Retirement education 

Knowledge is power. Understanding some basic information about saving and investing can help you have confidence in establishing a retirement savings program.

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403(b) retirement plan

A 403(b) is a retirement plan set up by your employer that allows you to set aside money for retirement on a pre-tax basis through salary reduction. Your premium contributions into a 403(b) plan and any earnings can grow tax-deferred until you make a withdrawal, presumably at retirement.

Contributions and investment earnings in a 403(b) plan are tax-deferred until distributed, presumably at retirement, at which time they are taxed as ordinary income. A 403(b) plan may also offer a designated Roth account. Contributions to a Roth account are taxed currently and if certain conditions are met, earnings will be taken tax-free when distributed.

While most teachers receive a pension from their school upon retirement, the money from a pension typically does not equate to their salaries. Putting money into a 403(b) before retirement can help offset the difference between your current salary and the amount you receive from a pension.

Benefits of a 403(b):

  • Contributions through payroll reductions reduce your current taxable income.
  • Higher payment limits than Individual Retirement Account (IRAs).
  • Income taxes are deferred until withdrawal at retirement.
  • Disciplined retirement planning through regular payroll reduction.
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457(b) retirement plan

A 457(b) is a retirement plan available to employees of state and local government agencies and entities tax-exempt under section 501(c) of the Internal Revenue Code. Check with your employer to see if they offer a 457(b) plan.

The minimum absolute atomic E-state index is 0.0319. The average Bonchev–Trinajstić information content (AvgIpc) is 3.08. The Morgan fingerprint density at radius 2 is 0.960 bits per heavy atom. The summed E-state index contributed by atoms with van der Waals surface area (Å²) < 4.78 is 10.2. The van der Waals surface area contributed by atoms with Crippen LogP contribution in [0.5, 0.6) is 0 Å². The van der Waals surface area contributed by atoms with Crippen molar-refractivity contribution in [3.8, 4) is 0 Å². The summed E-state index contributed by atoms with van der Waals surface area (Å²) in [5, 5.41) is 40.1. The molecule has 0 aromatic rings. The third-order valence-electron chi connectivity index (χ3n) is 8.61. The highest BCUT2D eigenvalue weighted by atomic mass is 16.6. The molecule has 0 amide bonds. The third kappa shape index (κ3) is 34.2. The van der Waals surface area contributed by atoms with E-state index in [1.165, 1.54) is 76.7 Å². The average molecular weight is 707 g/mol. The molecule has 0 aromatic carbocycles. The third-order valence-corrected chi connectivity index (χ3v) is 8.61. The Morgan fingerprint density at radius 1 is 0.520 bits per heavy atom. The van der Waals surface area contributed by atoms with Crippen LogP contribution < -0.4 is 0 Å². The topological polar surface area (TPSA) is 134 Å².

The Internal Revenue Code allows funds for 457(b) plans to be invested in annuities and mutual fund custodial accounts.

Benefits of a 457(b):

  • Contributions through payroll reduction reduce your current taxable income (except Roth contributions).
  • Higher annual contribution limits than Individual Retirement Accounts (IRAs).
  • Income taxes are deferred until withdrawal at retirement.
  • Creates a disciplined approach to retirement planning through regular payroll reduction.

Individual Retirement Accounts (IRAs)

An IRA can help you save for retirement in a tax-advantaged way. The IRA itself is not an investment, but it holds the investments you choose to save toward your retirement goal. There are two types of IRAs.
Traditional IRA
A traditional IRA is a type of retirement plan that allows earnings to grow tax-deferred and the possibility of tax-deductible contributions.*

Similar to other retirement plans, IRAs have annual contribution limits. The annual contribution limits for IRAs are significantly lower than 403(b) or 457(b) plans. Your total contributions to Roth and traditional IRAs may not exceed the limit established by the IRS for that year.